The city of Jerusalem is to open its new light rail system tomorrow (Friday 19th August) after a long drawn out, 10-year construction period marred by delays, failures and political in-fighting. An article in The Guardian newspaper describes the tensions and problems that have caused the project to stall and restart several times over the last decade. On a visit to the city last year, I noticed the half-finished overhead line installation and no work going on. There was also a yard full of brand new but very dusty trams. I suspect this will give them trouble in the forthcoming months. Rolling stock does not like to be stored for long periods.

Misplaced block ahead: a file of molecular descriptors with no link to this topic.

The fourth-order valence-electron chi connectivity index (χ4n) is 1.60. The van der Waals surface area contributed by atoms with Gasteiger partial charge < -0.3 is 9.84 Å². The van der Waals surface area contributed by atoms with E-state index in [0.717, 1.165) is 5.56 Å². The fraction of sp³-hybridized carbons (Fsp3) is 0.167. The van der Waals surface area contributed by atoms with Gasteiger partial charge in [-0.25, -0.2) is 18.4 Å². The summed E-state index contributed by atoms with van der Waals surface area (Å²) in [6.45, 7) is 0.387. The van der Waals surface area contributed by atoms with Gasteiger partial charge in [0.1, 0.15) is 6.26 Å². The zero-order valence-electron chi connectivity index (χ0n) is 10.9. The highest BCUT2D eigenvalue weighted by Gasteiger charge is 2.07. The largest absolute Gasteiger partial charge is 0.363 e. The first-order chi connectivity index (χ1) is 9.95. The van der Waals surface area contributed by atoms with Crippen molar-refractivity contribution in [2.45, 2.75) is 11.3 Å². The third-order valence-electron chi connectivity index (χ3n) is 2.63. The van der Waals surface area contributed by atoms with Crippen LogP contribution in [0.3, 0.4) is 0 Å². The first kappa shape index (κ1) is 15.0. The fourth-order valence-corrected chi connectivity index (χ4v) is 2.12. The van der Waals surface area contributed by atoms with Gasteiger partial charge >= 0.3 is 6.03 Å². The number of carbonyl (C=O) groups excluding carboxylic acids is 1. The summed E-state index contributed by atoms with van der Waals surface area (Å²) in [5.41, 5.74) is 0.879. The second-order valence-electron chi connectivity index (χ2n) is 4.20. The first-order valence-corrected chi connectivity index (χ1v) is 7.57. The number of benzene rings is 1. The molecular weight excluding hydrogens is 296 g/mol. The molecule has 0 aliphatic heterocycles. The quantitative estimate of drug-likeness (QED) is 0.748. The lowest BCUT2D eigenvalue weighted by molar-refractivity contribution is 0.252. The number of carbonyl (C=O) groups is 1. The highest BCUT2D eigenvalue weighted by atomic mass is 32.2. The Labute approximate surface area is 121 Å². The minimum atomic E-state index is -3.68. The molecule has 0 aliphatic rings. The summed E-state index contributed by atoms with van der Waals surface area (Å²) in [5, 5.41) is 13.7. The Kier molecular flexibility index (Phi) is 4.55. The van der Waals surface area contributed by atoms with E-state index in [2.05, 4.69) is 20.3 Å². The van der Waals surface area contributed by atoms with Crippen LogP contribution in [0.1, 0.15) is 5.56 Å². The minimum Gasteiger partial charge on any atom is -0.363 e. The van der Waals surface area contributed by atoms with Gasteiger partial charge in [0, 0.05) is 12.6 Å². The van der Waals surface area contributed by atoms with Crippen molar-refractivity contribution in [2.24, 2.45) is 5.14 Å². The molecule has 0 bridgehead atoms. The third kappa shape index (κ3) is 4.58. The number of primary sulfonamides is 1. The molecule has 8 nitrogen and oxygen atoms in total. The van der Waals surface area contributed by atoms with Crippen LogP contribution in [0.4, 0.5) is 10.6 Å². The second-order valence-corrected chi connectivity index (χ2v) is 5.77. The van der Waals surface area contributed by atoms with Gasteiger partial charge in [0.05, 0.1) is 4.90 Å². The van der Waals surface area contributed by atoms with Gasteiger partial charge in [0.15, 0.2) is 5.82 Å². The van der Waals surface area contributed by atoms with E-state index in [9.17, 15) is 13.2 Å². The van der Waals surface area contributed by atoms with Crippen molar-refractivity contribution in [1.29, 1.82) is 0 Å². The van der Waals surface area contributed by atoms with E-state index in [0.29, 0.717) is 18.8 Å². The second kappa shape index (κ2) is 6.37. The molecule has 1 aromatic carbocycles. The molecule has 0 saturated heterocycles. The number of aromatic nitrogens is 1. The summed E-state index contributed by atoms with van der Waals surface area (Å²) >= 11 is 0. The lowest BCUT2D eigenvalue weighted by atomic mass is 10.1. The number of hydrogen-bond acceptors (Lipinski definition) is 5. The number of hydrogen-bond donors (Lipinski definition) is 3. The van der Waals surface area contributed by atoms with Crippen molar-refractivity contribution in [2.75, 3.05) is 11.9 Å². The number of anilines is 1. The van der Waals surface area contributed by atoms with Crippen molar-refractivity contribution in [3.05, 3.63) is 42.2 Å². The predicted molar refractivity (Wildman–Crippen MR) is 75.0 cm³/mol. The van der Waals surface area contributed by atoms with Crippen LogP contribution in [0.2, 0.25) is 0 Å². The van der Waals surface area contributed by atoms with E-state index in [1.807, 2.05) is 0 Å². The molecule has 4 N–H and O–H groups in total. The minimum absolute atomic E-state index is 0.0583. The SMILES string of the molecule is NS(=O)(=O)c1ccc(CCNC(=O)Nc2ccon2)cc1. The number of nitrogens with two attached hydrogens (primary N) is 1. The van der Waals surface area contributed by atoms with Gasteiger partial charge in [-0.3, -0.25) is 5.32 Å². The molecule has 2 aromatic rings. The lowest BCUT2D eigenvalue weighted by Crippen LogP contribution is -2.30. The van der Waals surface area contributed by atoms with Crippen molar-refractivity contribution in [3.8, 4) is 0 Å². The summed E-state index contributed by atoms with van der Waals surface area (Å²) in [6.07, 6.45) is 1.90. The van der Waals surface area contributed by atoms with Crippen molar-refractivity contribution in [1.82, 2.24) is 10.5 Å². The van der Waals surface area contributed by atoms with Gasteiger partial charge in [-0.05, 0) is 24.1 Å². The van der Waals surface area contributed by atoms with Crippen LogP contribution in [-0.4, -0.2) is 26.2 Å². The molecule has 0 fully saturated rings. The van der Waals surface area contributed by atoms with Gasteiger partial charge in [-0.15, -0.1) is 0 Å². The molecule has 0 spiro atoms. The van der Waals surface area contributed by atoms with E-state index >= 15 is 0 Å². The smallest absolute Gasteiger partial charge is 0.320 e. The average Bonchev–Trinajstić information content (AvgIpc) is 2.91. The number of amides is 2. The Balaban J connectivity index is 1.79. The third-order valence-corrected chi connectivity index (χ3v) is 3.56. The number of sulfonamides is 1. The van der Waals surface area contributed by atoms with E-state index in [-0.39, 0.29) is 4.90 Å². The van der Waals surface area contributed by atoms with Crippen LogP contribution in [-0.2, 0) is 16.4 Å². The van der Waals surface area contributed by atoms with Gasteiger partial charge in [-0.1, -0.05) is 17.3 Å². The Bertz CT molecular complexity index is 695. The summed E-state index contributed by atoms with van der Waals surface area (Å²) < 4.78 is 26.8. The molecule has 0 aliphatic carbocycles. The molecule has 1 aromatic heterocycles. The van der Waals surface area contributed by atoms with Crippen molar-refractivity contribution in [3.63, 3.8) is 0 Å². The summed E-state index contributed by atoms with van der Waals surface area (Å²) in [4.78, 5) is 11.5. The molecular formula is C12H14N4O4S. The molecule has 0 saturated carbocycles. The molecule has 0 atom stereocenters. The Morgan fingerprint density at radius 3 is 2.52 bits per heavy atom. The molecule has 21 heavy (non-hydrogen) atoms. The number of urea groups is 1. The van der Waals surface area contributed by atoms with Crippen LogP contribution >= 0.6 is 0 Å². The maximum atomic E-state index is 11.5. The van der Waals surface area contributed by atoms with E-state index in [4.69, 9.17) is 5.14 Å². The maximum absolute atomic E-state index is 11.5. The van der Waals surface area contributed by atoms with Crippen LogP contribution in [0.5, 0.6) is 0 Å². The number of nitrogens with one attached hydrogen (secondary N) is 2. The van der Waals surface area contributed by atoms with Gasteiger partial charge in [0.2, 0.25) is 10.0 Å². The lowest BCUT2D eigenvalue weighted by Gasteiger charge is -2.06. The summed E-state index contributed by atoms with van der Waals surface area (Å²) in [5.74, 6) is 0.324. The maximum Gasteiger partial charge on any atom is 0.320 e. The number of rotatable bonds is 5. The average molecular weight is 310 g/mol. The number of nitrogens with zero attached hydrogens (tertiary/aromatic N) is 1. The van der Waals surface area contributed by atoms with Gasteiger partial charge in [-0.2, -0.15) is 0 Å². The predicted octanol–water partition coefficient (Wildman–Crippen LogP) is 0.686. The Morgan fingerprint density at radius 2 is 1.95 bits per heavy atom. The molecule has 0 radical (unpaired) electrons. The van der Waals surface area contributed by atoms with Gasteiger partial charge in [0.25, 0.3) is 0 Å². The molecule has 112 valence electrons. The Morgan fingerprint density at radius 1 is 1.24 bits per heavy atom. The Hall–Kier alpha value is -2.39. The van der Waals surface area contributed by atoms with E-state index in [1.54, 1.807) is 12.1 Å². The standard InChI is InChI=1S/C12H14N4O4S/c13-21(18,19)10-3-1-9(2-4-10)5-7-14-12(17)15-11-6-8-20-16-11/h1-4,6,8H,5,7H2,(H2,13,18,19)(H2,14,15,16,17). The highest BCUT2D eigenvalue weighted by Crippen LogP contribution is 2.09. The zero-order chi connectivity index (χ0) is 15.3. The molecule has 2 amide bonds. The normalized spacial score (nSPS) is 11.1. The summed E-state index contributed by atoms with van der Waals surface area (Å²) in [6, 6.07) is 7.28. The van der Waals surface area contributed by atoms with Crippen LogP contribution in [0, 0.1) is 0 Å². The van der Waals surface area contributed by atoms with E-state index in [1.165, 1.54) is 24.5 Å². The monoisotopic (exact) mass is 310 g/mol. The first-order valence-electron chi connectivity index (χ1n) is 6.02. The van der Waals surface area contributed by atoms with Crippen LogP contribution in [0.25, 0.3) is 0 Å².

As for viability and costs, the city exceeds, by a long way, the minimum population density requirement of 30 per hectare for a viable metro system (see blog on Wednesday 10 August 2011) at 60 per hectare and the cost of building the system at US$12.5million a kilometre is well within international prices.
I wondered if the new system might help the peace process. Is this a hopeless hope?